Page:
Power consumption is interesting in systems like these. One part of the equation is how much power the entire system uses. The second is how much power this type of solution uses compared to separate 1U platforms. With a pair of Great Wall 2kW PSUs, we get a maximum power limit of around 2kW for all four nodes.
In practice, we were able to get this system into the 1.9kW range, just at the edge of redundancy in this system.
One of the other, sometimes overlooked, benefits of the 2U4N form factor is power consumption savings. We ran our standard STH 80% CPU utilization workload (that now tends to consume closer to 85-90% of the power of a system), which is a common figure for a well-utilized virtualization server, and ran that in the sandwich between the 1U servers and the Inspur i24. With dense servers, heat is a concern, so we replicate what one would likely see in the field. This is the only way to get useful comparison information for 2U4N servers.
Here is what we saw in terms of performance compared to our baseline nodes.
This is only about a 0.9% improvement. On the i24, which is a lower-power platform, we saw about a 1.8% improvement. It appears as though the 2U4N platform’s efficiency from shared power and cooling is offset more by the increased component TDPs in this generation. The i24M6 still has a lead in efficiency, but it is not as much as we have seen in previous generations.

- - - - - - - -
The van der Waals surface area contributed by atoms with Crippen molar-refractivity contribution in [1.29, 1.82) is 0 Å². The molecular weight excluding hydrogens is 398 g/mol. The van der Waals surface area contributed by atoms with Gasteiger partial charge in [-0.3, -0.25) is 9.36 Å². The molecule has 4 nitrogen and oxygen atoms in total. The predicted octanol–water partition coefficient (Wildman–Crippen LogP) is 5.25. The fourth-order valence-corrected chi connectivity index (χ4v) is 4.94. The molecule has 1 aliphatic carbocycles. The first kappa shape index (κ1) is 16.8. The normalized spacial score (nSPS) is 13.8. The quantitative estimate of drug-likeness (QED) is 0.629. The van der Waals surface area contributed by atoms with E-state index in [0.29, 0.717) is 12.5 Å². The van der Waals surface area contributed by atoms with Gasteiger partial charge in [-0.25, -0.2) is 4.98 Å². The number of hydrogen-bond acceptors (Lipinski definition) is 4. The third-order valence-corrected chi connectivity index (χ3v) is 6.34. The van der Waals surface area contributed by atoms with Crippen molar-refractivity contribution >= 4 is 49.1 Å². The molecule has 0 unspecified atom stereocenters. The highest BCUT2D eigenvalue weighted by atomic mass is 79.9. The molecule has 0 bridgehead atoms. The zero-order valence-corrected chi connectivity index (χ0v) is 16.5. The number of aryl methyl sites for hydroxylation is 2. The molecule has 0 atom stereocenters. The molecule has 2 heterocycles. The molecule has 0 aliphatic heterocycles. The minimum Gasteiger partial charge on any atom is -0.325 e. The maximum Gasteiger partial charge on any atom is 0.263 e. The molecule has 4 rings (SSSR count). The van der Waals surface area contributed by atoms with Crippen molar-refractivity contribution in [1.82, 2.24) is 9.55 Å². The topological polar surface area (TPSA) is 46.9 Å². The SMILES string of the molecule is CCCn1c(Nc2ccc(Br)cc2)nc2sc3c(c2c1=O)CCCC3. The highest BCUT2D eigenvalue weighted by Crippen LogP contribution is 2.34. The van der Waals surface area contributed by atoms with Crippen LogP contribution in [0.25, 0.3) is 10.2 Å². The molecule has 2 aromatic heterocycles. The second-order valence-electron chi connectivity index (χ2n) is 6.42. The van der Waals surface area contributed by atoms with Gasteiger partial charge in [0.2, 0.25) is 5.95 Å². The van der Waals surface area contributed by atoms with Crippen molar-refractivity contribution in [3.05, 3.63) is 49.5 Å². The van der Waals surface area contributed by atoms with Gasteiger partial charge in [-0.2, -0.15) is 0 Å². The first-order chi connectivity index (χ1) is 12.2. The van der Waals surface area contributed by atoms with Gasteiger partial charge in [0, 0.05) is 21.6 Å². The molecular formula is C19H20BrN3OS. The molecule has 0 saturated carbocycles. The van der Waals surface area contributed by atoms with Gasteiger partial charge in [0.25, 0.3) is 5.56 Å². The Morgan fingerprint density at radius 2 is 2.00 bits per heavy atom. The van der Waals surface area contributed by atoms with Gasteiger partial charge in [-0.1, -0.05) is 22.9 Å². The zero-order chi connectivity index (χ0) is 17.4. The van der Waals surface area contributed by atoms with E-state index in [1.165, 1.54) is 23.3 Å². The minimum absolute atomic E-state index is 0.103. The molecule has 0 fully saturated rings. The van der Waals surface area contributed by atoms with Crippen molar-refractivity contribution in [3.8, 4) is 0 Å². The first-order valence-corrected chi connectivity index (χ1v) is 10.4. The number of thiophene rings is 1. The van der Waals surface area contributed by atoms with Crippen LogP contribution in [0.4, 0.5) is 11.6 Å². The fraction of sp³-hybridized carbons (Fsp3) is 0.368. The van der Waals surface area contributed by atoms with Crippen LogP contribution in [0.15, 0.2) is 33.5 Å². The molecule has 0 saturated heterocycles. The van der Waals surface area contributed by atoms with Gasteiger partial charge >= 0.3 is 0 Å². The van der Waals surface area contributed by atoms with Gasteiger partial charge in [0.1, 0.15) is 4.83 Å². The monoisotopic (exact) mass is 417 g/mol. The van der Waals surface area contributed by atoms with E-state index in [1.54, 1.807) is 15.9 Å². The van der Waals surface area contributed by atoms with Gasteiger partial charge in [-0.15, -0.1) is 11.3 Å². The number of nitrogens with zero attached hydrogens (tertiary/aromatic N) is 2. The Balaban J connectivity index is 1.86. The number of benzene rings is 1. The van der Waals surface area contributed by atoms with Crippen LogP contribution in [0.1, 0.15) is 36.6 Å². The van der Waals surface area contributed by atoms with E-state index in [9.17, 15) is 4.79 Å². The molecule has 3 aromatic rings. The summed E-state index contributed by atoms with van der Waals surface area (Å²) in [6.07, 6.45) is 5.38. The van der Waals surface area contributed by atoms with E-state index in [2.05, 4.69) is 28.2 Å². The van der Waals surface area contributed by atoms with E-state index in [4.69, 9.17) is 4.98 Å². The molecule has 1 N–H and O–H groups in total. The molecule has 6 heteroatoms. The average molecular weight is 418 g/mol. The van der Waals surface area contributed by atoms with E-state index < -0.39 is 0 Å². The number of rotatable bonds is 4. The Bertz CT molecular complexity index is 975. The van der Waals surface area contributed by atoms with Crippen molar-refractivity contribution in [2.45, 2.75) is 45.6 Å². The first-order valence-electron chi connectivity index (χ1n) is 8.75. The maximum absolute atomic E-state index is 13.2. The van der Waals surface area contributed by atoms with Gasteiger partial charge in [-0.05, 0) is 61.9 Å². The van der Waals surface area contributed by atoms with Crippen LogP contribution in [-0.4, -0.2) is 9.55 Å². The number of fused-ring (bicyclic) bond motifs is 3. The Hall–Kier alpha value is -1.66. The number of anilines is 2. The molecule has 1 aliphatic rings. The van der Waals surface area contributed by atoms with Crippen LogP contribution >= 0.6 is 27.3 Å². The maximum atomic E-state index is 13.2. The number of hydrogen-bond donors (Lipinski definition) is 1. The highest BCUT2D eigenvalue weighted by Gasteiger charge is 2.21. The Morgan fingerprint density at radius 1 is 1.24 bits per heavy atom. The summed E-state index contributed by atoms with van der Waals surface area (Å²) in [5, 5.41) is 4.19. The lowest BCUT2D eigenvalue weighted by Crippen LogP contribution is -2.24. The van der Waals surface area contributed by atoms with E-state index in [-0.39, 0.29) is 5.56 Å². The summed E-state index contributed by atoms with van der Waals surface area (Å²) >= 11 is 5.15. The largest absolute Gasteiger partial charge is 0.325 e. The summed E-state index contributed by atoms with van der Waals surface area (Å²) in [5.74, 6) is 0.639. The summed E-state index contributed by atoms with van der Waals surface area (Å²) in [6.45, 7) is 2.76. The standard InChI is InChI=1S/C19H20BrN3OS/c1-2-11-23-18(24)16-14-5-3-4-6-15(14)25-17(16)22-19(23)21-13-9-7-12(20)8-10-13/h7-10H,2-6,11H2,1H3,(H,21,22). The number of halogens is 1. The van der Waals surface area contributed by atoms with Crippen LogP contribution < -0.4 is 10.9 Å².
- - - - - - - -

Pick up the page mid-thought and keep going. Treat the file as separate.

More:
STH Server Spider: Inspur i24M6
In the second half of 2018, we introduced the STH Server Spider as a quick reference to where a server system’s aptitude lies. Our goal is to start giving a quick visual depiction of the types of parameters that a server is targeted at.
This server is focused on compute density. As we can see this is far from being the densest storage, networking, or GPU platform on the market. Instead, the goal of this system is to pack eight CPUs into 2U of rack space. Our system has several trade-offs in other areas to focus the system on air cooling >200W TDP CPUs.
Perhaps the most striking feature of this solution is the cooling solution for the 3rd Gen Intel Xeon Scalable processors. Inspur is going to great lengths to cool the second processor in these nodes.
As TDPs rise in the next generation, this really shows why this class of systems is focused more on liquid cooling for higher-TDP solutions. The larger heatsink limits the ability to add additional expansion devices. On the other hand, this larger heatsink also allows using higher TDP CPUs which is why it exists.
Inspur has a solid design in this generation. Features like the chassis management controller and little touches like the labels for each node are nice when using systems like this in dense racks.
We expect the “Ice Lake” generation of servers to continue shipping in the near future given the extra cost of utilizing DDR5, PCIe Gen5, and more in newer systems. For many, these PCIe Gen4 platforms are going to be attractive long after the next wave of servers is out. That is one of the big reasons that we like the Inspur i24M6, and a topic we will get into early next year on STH.